By Patterson Toby Graham
A dramatic bankruptcy in American cultural historical past. * Winner of the Alabama Library Association’s Alabama writer Award for Nonfiction Patterson Toby Graham is Director of the electronic Library of Georgia on the college of Georgia in Athens.
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Extra info for A Right to Read: Segregation and Civil Rights in Alabama's Public Libraries, 1900-1965
The New Deal agencies that were the most involved in library development had no such policy. Theirs was a decentralized, “grass-roots” administrative philosophy; decisions regarding black library projects were made at the state and local levels and re®ected local social customs. When leadership in the area of black library development came from outside the region, gains were made. But the experience of the Depression demonstrated that the po- Black Libraries and White Attitudes II / 27 litical leadership outside the region acquiesced to and often abetted the white South in the ful¤llment of its racial objectives.
Instead, local of¤cials determined the extent to which black Alabamians could participate in library activities. Local priorities and prejudices often resulted in unfair distribution of work relief jobs. African Americans were interested in library work, even if they were only mildly interested in libraries. The hardships of the Depression fell disproportionately upon them and black Alabamians, particularly women, needed the WPA library posts for economic relief. The WPA library program in Alabama was not a comprehensively biracial one, however, so African Americans were excluded from this effort toward “cultural democracy” that might have otherwise been an important step in black library development.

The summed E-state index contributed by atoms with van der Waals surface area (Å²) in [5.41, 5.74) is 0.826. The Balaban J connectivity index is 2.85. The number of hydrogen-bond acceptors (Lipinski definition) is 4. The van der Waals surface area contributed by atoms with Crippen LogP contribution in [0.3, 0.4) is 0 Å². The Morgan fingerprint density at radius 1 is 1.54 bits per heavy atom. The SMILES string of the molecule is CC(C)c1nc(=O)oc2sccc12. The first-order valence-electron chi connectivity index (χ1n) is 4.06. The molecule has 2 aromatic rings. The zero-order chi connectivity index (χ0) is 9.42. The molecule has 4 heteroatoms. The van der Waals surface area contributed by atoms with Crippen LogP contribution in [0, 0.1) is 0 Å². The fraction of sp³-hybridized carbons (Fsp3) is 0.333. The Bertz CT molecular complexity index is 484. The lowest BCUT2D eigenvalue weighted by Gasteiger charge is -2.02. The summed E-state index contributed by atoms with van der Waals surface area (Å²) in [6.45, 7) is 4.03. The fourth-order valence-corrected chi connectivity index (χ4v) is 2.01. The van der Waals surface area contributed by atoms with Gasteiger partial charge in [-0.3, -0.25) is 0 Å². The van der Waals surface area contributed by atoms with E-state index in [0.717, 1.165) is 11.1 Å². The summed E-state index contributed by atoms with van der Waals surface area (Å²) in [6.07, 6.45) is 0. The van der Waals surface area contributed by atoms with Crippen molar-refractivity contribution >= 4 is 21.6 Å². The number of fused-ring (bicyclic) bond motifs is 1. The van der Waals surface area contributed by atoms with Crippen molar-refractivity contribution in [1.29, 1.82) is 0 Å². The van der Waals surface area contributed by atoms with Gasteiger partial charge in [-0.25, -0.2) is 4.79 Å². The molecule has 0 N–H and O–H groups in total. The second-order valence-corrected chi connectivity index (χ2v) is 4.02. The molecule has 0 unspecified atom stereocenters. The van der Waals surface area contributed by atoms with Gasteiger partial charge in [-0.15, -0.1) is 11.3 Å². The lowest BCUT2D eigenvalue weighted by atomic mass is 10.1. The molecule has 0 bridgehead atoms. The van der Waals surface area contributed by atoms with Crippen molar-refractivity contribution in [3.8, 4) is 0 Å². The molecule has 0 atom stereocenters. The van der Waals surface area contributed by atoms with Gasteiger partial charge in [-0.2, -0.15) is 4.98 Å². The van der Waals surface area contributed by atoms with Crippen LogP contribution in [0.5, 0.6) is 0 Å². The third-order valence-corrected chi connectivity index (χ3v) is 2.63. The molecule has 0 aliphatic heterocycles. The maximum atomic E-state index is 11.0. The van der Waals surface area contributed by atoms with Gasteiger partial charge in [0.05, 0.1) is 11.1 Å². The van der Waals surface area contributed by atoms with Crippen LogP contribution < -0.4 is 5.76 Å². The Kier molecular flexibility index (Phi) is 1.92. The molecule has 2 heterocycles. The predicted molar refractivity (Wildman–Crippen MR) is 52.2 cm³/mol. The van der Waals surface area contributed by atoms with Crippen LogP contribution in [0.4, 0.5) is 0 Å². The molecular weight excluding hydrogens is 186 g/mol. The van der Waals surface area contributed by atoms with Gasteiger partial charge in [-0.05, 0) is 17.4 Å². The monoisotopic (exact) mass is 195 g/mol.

This was a marked deviation from the standard Jim Crow–branch method of library segregation, but there was precedent. Such an arrangement would allow black patrons to take advantage of the holdings and professional service available at the main library. This was not integration, but it was the closest alternative conceivable in 1926 Alabama. 20 / Chapter One With calculated deference, black leaders appealed to the paternalism and racial pride of whites. Dr. E. T. Belsaw, a leading black citizen and chair of the city’s Inter-racial Committee, wrote eloquent letters to commissioners and library board members urging them to accept the reading room plan.
A Right to Read: Segregation and Civil Rights in Alabama's Public Libraries, 1900-1965 by Patterson Toby Graham